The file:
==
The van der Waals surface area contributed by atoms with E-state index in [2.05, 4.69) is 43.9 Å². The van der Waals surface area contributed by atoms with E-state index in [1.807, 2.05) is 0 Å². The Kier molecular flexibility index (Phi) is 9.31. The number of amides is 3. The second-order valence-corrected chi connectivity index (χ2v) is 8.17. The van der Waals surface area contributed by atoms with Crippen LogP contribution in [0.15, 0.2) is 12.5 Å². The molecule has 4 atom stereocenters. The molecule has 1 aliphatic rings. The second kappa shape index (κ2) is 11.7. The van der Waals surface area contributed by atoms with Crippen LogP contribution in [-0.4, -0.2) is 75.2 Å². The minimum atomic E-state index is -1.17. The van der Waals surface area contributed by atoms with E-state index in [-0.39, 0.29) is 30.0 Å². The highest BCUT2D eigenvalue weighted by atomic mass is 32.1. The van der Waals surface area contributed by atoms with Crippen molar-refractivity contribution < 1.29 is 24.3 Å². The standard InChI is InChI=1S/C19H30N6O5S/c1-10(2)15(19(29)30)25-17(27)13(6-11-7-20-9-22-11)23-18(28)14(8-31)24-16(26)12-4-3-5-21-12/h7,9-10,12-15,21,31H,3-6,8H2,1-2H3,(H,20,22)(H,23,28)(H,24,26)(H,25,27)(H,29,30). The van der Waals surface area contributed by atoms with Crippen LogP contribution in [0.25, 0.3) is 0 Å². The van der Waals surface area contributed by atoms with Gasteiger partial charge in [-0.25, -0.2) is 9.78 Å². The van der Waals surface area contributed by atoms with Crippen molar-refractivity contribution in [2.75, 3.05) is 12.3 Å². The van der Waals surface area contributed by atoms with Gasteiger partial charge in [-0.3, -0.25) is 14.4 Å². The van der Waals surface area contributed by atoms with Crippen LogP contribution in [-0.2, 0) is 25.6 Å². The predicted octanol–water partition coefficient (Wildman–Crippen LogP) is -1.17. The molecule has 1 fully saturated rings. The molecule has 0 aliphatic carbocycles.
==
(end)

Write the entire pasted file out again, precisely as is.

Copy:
The van der Waals surface area contributed by atoms with E-state index in [2.05, 4.69) is 43.9 Å². The van der Waals surface area contributed by atoms with E-state index in [1.807, 2.05) is 0 Å². The Kier molecular flexibility index (Phi) is 9.31. The number of amides is 3. The second-order valence-corrected chi connectivity index (χ2v) is 8.17. The van der Waals surface area contributed by atoms with Crippen LogP contribution in [0.15, 0.2) is 12.5 Å². The molecule has 4 atom stereocenters. The molecule has 1 aliphatic rings. The second kappa shape index (κ2) is 11.7. The van der Waals surface area contributed by atoms with Crippen LogP contribution in [-0.4, -0.2) is 75.2 Å². The minimum atomic E-state index is -1.17. The van der Waals surface area contributed by atoms with E-state index in [-0.39, 0.29) is 30.0 Å². The highest BCUT2D eigenvalue weighted by atomic mass is 32.1. The van der Waals surface area contributed by atoms with Crippen molar-refractivity contribution < 1.29 is 24.3 Å². The standard InChI is InChI=1S/C19H30N6O5S/c1-10(2)15(19(29)30)25-17(27)13(6-11-7-20-9-22-11)23-18(28)14(8-31)24-16(26)12-4-3-5-21-12/h7,9-10,12-15,21,31H,3-6,8H2,1-2H3,(H,20,22)(H,23,28)(H,24,26)(H,25,27)(H,29,30). The van der Waals surface area contributed by atoms with Crippen LogP contribution in [0.25, 0.3) is 0 Å². The van der Waals surface area contributed by atoms with Gasteiger partial charge in [-0.25, -0.2) is 9.78 Å². The van der Waals surface area contributed by atoms with Crippen molar-refractivity contribution in [2.75, 3.05) is 12.3 Å². The van der Waals surface area contributed by atoms with Gasteiger partial charge in [-0.3, -0.25) is 14.4 Å². The van der Waals surface area contributed by atoms with Crippen LogP contribution in [-0.2, 0) is 25.6 Å². The predicted octanol–water partition coefficient (Wildman–Crippen LogP) is -1.17. The molecule has 1 fully saturated rings. The molecule has 0 aliphatic carbocycles.